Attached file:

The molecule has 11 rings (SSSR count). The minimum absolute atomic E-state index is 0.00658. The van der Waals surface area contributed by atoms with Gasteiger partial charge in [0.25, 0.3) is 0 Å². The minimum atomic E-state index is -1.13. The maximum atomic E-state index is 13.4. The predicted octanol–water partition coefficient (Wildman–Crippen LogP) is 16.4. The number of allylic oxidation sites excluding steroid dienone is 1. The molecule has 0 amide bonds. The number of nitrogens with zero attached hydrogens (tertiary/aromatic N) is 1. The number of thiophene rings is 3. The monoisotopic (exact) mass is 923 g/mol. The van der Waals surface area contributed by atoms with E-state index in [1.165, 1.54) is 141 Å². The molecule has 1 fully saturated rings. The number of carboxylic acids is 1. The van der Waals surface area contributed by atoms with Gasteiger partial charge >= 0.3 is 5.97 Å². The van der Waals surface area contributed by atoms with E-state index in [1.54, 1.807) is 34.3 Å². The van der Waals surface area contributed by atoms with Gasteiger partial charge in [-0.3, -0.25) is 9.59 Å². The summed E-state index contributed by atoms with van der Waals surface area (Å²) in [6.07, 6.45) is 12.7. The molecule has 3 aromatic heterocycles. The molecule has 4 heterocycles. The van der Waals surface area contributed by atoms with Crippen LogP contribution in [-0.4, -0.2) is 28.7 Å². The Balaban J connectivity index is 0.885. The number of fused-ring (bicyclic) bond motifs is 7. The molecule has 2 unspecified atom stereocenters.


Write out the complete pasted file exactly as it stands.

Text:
The molecule has 11 rings (SSSR count). The minimum absolute atomic E-state index is 0.00658. The van der Waals surface area contributed by atoms with Gasteiger partial charge in [0.25, 0.3) is 0 Å². The minimum atomic E-state index is -1.13. The maximum atomic E-state index is 13.4. The predicted octanol–water partition coefficient (Wildman–Crippen LogP) is 16.4. The number of allylic oxidation sites excluding steroid dienone is 1. The molecule has 0 amide bonds. The number of nitrogens with zero attached hydrogens (tertiary/aromatic N) is 1. The number of thiophene rings is 3. The monoisotopic (exact) mass is 923 g/mol. The van der Waals surface area contributed by atoms with E-state index in [1.165, 1.54) is 141 Å². The molecule has 1 fully saturated rings. The number of carboxylic acids is 1. The van der Waals surface area contributed by atoms with Gasteiger partial charge >= 0.3 is 5.97 Å². The van der Waals surface area contributed by atoms with E-state index in [1.54, 1.807) is 34.3 Å². The van der Waals surface area contributed by atoms with Gasteiger partial charge in [-0.3, -0.25) is 9.59 Å². The summed E-state index contributed by atoms with van der Waals surface area (Å²) in [6.07, 6.45) is 12.7. The molecule has 3 aromatic heterocycles. The molecule has 4 heterocycles. The van der Waals surface area contributed by atoms with Crippen LogP contribution in [-0.4, -0.2) is 28.7 Å². The Balaban J connectivity index is 0.885. The number of fused-ring (bicyclic) bond motifs is 7. The molecule has 2 unspecified atom stereocenters.